In this part I’ll give you many of the writing tips I learned the hard way (by writing terrible blog posts when I started).
Writing Killer Headlines
What causes you to read a blog post?
It’s the most important thing. Without a good blog title, your post won’t ever get read. A great headline will cause people to click and read your blog.
A bad headline does the opposite.
There is an art and science to writing great headlines. Let’s keep it simple, so you don’t get too bogged down.
Here is an exercise you should try:
1. For every blog post write ten headlines (yes, 10) in five minutes.
2. Use a headline analyzer
To create better headlines use a headline analyzer to check your ideas. Both of these are free:
• CoSchedule’s Headline Analyzer; checks how good your headline is.
• Emotional Marketing Value Headline Analyzer.
You’ll get different results from each because they measure things differently. One might give you a high score and the other a low score for the same headline.
Try not to get bogged down creating the perfect headline. A good headline is better than not publishing your post.
What do you do with all those extra headlines you wrote? Try different versions when you’re sharing your posts on social media. When you share your content, you don’t have to use the same title as the one on your blog.
AVOID USING ALL CAPS IN YOUR BLOG TITLE!
It makes it seem like you are yelling at the reader. Capitalizing one or two words for emphasis is OK!
Writing Really Long Posts
If you want to rank higher in search engine results write longer posts. A blog post that is 1,000 words long is seen as having greater value than a blog post that is 300 words long on the same subject.
Studies have proven this.
At a minimum, your blog posts should be 500 words long. If you have to choose writing three blog posts that are 500 words each or writing one long 1,500-word article on the same topic – write one long article.
I know what you’re thinking –
But I’ll have three articles instead of one!
The more time a reader spends on a single page the better. Search engines record the time readers spend on a page. My best blog posts are the ones that take over 5 minutes to read, and Google ranks them very high in search results.
Proofread, proofread, proofread
The grammar police will arrest you.
• They send emails
• They write nasty comments
• They will never come back to your blog if you write poorly
If English is your second language and you’re writing for an English audience, it’s even more important to get it correct. But there is an easy fix. Here is the exact process I have used to become a better writer.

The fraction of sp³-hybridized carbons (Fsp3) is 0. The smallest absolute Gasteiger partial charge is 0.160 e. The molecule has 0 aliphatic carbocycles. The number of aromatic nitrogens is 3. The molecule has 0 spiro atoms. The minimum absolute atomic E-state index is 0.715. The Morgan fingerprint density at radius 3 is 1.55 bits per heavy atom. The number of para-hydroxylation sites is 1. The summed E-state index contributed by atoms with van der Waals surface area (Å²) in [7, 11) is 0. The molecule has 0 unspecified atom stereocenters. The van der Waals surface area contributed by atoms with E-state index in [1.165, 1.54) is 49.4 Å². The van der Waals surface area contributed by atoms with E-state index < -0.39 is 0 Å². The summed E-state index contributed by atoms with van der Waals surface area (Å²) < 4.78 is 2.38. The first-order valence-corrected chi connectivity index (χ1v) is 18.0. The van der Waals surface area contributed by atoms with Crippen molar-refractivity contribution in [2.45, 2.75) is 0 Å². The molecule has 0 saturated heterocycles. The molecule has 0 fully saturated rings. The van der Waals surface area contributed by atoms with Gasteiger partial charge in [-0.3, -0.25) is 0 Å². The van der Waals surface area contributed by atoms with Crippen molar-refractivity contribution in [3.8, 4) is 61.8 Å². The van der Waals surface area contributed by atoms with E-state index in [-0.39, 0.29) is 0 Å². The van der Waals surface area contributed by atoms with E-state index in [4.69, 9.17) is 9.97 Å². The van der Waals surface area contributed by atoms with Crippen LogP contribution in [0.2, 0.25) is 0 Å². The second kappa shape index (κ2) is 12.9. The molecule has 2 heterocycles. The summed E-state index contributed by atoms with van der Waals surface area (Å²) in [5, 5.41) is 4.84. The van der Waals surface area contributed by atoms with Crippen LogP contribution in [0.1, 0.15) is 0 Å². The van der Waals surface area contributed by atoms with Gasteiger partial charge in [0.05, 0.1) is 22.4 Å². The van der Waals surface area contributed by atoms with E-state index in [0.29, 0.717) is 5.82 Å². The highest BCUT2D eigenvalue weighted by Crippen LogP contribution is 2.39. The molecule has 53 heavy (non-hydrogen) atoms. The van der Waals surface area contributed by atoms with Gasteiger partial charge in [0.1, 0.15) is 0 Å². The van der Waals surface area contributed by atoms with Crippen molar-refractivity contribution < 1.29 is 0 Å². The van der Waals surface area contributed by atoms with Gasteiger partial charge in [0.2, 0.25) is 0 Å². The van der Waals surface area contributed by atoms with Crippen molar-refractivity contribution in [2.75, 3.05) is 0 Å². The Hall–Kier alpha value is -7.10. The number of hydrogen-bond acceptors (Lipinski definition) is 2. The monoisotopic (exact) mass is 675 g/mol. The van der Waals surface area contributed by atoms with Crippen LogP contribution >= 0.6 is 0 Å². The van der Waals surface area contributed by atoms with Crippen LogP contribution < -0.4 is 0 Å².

1. Write first; Forget about spelling, proofreading, and grammar as you go along. Just write the dang post and get it 95% of the way there.
2. Proofread; Copy/paste your post into Grammarly (Grammarly is a free online proofreading tool). It catches most grammar and spelling errors.
3. Read your blog post out loud to yourself; You’ll catch any remaining errors including things you’ve written that don’t make any sense if you read what you’ve written out loud. Trust me – it works.
Note: I do not write in WordPress. I lost a really long article once because auto-save wasn’t turned on. I’ve never written my posts in WordPress since. I write in Evernote (it’s free) because it helps me keep my content organized.
That’s my process for every blog post. It’s simple, fast, and free. I don’t hire professional proofreaders, and I rarely get the grammar police contacting me.
Create a schedule and stick to it
To make money blogging, you have to blog. It may sound silly, but you can’t make money working if you don’t show up to work.
At a minimum, you should blog at least once a week. If you blog less frequently the chances of you making extra money decrease dramatically. You need content on your blog to attract readers.
If you don’t blog regularly, your readers may not come back or move on to other blogs.
The secret to a better writing
The best way to get better at writing (in fact the only way) is to write more and more.
Here’s a tidbit every blogger will tell you – the stuff you write first is going to be terrible. I know because my first blog posts were too. When you look back 2–3 years from now at your earlier posts, you’ll say the same thing we all say:
I can’t believe how bad this is!
It’s normal. A baby doesn’t get up one day and start running 5k races. They fall on their face and butt over and over again. Then they start to wobble a little. Then they fall back down. In a few weeks, they start walking. And so on.
I encourage you just to write. Your writing will get better. My blog writing has improved since I started. It’s because I kept doing it and reading other blogs to see what made their content great.
1. Create a Content Calendar – Keep it simple. Write down the topic of each blog post you will write over the next 30 days. One per week each week for the next four weeks.
2. Create Ten Headlines – Try creating ten headlines for your next blog post using the Headline tools.
3. Read How To Write Great Blog Posts – In my How To Start a Blog Guide. I go into great detail about the structure and content of good writing.